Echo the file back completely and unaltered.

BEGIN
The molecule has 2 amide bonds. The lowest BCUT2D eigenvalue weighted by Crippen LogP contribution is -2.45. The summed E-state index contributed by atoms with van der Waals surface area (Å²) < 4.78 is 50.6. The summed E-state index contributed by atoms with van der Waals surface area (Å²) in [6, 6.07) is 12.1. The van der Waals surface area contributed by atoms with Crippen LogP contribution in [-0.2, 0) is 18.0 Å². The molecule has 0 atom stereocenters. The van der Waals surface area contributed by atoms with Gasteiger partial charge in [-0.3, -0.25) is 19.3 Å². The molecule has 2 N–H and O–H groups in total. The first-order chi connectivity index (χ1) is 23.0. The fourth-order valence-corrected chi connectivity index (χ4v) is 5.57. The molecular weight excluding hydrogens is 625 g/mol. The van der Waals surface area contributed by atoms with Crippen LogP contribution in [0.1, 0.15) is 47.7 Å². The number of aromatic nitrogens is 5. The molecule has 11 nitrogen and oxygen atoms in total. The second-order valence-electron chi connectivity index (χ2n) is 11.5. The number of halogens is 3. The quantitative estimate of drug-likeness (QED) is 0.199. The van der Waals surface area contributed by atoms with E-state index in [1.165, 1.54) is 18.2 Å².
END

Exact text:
The molecule has 2 amide bonds. The lowest BCUT2D eigenvalue weighted by Crippen LogP contribution is -2.45. The summed E-state index contributed by atoms with van der Waals surface area (Å²) < 4.78 is 50.6. The summed E-state index contributed by atoms with van der Waals surface area (Å²) in [6, 6.07) is 12.1. The van der Waals surface area contributed by atoms with Crippen LogP contribution in [-0.2, 0) is 18.0 Å². The molecule has 0 atom stereocenters. The van der Waals surface area contributed by atoms with Gasteiger partial charge in [-0.3, -0.25) is 19.3 Å². The molecule has 2 N–H and O–H groups in total. The first-order chi connectivity index (χ1) is 23.0. The fourth-order valence-corrected chi connectivity index (χ4v) is 5.57. The molecular weight excluding hydrogens is 625 g/mol. The van der Waals surface area contributed by atoms with Crippen LogP contribution in [0.1, 0.15) is 47.7 Å². The number of aromatic nitrogens is 5. The molecule has 11 nitrogen and oxygen atoms in total. The second-order valence-electron chi connectivity index (χ2n) is 11.5. The number of halogens is 3. The quantitative estimate of drug-likeness (QED) is 0.199. The van der Waals surface area contributed by atoms with E-state index in [1.165, 1.54) is 18.2 Å².